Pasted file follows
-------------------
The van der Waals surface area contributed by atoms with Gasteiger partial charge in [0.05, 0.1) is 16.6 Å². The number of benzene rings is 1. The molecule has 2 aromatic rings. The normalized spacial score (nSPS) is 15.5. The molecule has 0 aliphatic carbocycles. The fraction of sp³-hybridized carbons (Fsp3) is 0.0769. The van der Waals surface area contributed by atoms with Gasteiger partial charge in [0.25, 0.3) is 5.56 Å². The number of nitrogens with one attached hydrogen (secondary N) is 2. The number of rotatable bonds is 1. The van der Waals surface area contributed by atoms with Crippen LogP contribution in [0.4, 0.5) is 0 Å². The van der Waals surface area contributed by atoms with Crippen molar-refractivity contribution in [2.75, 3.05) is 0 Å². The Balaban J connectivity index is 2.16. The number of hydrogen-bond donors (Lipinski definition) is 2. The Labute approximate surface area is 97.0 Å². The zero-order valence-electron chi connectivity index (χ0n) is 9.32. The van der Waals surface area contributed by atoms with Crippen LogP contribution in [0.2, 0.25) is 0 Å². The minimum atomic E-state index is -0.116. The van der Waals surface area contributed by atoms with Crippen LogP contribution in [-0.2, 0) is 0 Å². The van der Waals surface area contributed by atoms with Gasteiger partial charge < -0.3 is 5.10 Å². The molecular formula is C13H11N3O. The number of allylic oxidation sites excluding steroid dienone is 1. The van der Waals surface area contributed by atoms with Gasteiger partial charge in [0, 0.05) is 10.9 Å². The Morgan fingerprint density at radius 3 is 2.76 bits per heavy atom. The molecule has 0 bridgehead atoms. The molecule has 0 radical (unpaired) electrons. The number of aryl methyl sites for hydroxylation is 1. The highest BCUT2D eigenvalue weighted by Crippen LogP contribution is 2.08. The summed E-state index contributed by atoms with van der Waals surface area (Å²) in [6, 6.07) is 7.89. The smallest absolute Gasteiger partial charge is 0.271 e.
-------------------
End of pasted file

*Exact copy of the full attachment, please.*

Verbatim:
The van der Waals surface area contributed by atoms with Gasteiger partial charge in [0.05, 0.1) is 16.6 Å². The number of benzene rings is 1. The molecule has 2 aromatic rings. The normalized spacial score (nSPS) is 15.5. The molecule has 0 aliphatic carbocycles. The fraction of sp³-hybridized carbons (Fsp3) is 0.0769. The van der Waals surface area contributed by atoms with Gasteiger partial charge in [0.25, 0.3) is 5.56 Å². The number of nitrogens with one attached hydrogen (secondary N) is 2. The number of rotatable bonds is 1. The van der Waals surface area contributed by atoms with Crippen LogP contribution in [0.4, 0.5) is 0 Å². The van der Waals surface area contributed by atoms with Crippen molar-refractivity contribution in [2.75, 3.05) is 0 Å². The Balaban J connectivity index is 2.16. The number of hydrogen-bond donors (Lipinski definition) is 2. The Labute approximate surface area is 97.0 Å². The zero-order valence-electron chi connectivity index (χ0n) is 9.32. The van der Waals surface area contributed by atoms with Crippen LogP contribution in [0.2, 0.25) is 0 Å². The minimum atomic E-state index is -0.116. The van der Waals surface area contributed by atoms with Crippen LogP contribution in [-0.2, 0) is 0 Å². The van der Waals surface area contributed by atoms with Gasteiger partial charge < -0.3 is 5.10 Å². The molecular formula is C13H11N3O. The number of allylic oxidation sites excluding steroid dienone is 1. The van der Waals surface area contributed by atoms with Gasteiger partial charge in [0, 0.05) is 10.9 Å². The Morgan fingerprint density at radius 3 is 2.76 bits per heavy atom. The molecule has 0 bridgehead atoms. The molecule has 0 radical (unpaired) electrons. The number of aryl methyl sites for hydroxylation is 1. The highest BCUT2D eigenvalue weighted by Crippen LogP contribution is 2.08. The summed E-state index contributed by atoms with van der Waals surface area (Å²) in [6, 6.07) is 7.89. The smallest absolute Gasteiger partial charge is 0.271 e.